Pennsylvanians will save a few minutes on highways where the speed limit is raised to 70 mph but probably will pay a price in more crashes, injuries and fatalities, two safety advocates warned.
The Pennsylvania Department of Transportation on Wednesday announced plans to raise the limit from 65 mph to 70 on two stretches of interstate highways, in a pilot project that may lead to increases elsewhere. The higher limit will take effect around Aug. 11 on Interstate 80 from Du Bois in Clearfield County (Exit 101) to Clinton County (mile 189) and a 21-mile section of I-380 in Monroe and Lackawanna counties.
On Tuesday, the Pennsylvania Turnpike debuted a 70- mph limit from Blue Mountain (Exit 201) to Morgantown (Exit 298), also as a test for increasing the limit elsewhere on the 550 miles of toll roads it oversees.
Pennsylvania is the 38th state to have a speed limit of at least 70 mph. Ohio raised the limit to 70 on sections of six interstate highways last year and on its turnpike in 2011. West Virginia adopted a 70-mph limit in 1997.
“Raising speed limits is popular. It certainly gets people to their destinations faster. But there is always a safety trade-off,” said Russ Rader, senior vice president of the Insurance Institute for Highway Safety, based in Arlington, Va. “When speed limits go up, deaths on those roads follow suit and go up.”
“The faster you go, the greater your chances of being injured or killed,” said Kara Macek, spokeswoman for the Governors Highway Safety Association in Washington, D.C. “The question is, is it worth it, the few minutes you‘re going to shave off your travel time?”
By driving 70 mph rather than 65, a driver will save about six minutes on the 97-mile turnpike section and the 88-mile I-80 segment where the limits are being raised. On I-380, the time saved will be about a minute and a half.
But one of the problems is that many drivers will go even faster, knowing they are unlikely to be cited for adding a few extra mph to the limit, Mr. Rader said. “People will drive at the speed where they feel comfortable that they won’t get a ticket. In most places, that’s 5 to 10 mph above the limit,” he said.
“People think they have a little speed cushion, and by and large they do,” agreed Ms. Macek.
At a news conference in Middletown, Pa., where PennDOT announced the speed limit increase, state police Lt. Edward Murphy said officers using their speedometers to clock drivers can pull them over for being just 1 mph over the limit. With radar, a driver must be traveling 6 mph or more over the limit to be cited for speeding, he said.
“I would advise you that if you go over the speed limit, you may be cited,” he said.
Jim Runk, president of the Pennsylvania Motor Truck Association, said the organization did not take a position on higher speeds but said he was concerned about safety. Some large trucks have speed governors limiting them to 65 to 68 mph. Cars going faster than the new limit whose drivers aren’t paying attention, or whose vision is limited by bad weather or darkness, could ram the backs of the slower-moving trucks, he said.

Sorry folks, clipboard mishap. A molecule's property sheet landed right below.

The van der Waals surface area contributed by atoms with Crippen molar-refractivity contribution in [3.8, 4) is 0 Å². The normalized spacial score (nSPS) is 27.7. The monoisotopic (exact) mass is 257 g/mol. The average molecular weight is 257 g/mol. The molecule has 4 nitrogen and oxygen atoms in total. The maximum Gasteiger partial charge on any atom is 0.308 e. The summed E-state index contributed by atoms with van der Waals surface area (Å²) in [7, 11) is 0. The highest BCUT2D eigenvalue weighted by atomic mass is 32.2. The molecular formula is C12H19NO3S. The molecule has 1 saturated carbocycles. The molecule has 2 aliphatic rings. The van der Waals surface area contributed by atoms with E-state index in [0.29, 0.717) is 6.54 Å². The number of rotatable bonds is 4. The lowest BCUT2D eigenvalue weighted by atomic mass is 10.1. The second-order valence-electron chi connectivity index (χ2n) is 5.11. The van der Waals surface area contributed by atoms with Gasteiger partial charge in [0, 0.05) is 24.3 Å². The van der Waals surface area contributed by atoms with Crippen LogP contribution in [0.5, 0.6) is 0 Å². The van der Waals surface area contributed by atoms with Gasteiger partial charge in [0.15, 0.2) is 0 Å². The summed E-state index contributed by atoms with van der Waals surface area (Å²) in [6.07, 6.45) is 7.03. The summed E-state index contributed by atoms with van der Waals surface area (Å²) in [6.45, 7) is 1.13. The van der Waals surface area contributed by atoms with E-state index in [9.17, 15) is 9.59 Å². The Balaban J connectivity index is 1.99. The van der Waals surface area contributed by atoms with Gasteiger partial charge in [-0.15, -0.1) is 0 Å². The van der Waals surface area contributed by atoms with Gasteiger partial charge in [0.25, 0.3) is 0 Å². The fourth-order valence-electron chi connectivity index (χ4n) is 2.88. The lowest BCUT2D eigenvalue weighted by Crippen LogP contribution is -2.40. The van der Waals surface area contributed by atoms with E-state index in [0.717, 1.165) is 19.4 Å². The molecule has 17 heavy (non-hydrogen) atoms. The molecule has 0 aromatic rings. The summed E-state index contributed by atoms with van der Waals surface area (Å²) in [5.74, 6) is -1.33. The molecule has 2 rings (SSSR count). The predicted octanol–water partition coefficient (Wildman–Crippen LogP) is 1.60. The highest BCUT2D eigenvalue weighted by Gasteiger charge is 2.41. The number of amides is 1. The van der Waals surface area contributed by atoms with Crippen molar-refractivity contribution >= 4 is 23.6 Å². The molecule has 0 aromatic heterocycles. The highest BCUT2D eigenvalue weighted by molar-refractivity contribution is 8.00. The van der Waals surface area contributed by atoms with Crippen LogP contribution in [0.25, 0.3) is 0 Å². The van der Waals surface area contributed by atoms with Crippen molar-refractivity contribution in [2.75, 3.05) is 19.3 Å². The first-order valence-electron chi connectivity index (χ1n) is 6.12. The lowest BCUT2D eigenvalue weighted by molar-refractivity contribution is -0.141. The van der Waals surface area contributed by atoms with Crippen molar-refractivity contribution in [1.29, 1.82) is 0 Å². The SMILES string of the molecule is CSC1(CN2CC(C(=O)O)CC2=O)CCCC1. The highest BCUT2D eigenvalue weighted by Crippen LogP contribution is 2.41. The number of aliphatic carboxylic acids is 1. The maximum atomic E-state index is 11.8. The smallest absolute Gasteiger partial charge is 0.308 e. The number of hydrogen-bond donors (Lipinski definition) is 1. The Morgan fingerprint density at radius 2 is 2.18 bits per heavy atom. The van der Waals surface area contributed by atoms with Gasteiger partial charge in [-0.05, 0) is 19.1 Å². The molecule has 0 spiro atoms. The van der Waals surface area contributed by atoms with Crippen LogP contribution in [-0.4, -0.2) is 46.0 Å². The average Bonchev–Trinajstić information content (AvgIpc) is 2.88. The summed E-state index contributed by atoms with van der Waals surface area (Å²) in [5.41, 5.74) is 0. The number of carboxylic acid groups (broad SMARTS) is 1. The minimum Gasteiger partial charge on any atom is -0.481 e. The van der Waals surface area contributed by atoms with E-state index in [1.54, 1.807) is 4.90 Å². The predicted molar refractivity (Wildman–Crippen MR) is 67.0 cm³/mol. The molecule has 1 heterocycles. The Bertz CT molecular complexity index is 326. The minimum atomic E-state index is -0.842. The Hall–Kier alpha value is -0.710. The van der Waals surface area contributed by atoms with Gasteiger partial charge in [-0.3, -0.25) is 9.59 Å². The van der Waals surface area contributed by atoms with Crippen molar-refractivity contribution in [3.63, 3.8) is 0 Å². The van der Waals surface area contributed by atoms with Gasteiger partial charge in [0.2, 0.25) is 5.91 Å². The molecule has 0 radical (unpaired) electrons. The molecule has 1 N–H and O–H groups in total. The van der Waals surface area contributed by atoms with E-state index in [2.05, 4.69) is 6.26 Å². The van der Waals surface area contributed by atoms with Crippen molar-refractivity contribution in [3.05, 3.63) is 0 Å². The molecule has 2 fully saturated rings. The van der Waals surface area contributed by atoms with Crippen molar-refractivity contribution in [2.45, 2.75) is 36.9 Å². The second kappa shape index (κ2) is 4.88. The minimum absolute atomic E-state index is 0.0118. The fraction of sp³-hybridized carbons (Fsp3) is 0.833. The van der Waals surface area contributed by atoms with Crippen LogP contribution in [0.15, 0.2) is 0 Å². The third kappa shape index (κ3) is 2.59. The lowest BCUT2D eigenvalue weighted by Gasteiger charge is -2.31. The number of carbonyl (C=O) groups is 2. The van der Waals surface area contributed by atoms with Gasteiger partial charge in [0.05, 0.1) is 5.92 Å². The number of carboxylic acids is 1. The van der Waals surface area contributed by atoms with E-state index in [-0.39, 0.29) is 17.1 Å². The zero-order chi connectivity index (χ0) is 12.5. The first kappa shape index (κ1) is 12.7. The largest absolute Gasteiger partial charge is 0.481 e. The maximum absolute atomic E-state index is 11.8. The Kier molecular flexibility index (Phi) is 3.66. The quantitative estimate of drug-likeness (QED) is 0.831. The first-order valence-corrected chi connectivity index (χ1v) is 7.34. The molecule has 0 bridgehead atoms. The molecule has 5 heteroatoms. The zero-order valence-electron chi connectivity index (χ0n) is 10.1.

The transportation funding law approved last fall by the Legislature and Gov. Tom Corbett raised the maximum speed limit to 70 mph.
The change was proposed by Senate President Pro Tempore Joe Scarnati, R-Jefferson, who called it “an economic issue — to keep Pennsylvania competitive.” The increased speed could mean “more efficient delivery of goods and services,” he said in a memo to colleagues.
Mr. Runk said that although truckers might save time by traveling faster, they also would burn more diesel fuel at 70 mph. “At six miles to a gallon, that would add up considerably,” he said.
Mr. Scarnati‘s memo noted that the former maximum speed was set in 1995 and said “in the 18 years since that time automobiles have not only become more fuel efficient but technological advances have also led to better built vehicles which are far easier to handle and drive at increased speeds.”
Mr. Rader agreed that cars are built better but said crash testing is typically done at 35 or 40 mph. “Once you get up to these much higher speeds, the safety systems built into these modern vehicles can be overwhelmed,” he said.
A 2009 study published in the American Journal of Public Health found the 1995 repeal of the 55-mph national speed limit was followed by a 3 percent increase in fatalities attributable to higher speed limits on all road types and a 9 percent increase on rural interstates. The authors estimated more than 12,500 deaths were caused by higher speed limits from 1995 to 2005.
The Ohio Turnpike saw increases in crashes and injuries, but not fatalities, after it raised its limit to 70 mph, according to data from the Ohio Highway Patrol.
Crashes per 100 million miles traveled rose from 81.4 in the two years before the change to 88.4 in the two years after, an 8.6 percent increase. Injuries rose from 799 to 880, up 10.1 percent.
There were 16 fatalities in the two years before 70 mph was implemented and 15 in the two years after.
PennDOT Secretary Barry Schoch said the department will use data from the pilot tests “to determine where else the maximum speed could be increased.” With driving too fast for conditions being the leading cause of crashes, “the concern we have, as we move to 70 mph, is will it exacerbate that problem or not?”
Other speed limit increases could come next spring or summer after the evaluation is complete, he said.
Turnpike CEO Mark Compton said the faster turnpike section will be monitored for six to eight months before decisions are made to raise limits elsewhere. “If everything goes well, I’d expect the remainder of the turnpike will switch over to 70-mph speed where appropriate and safe next spring,” he said.
First Published July 23, 2014 12:00 AM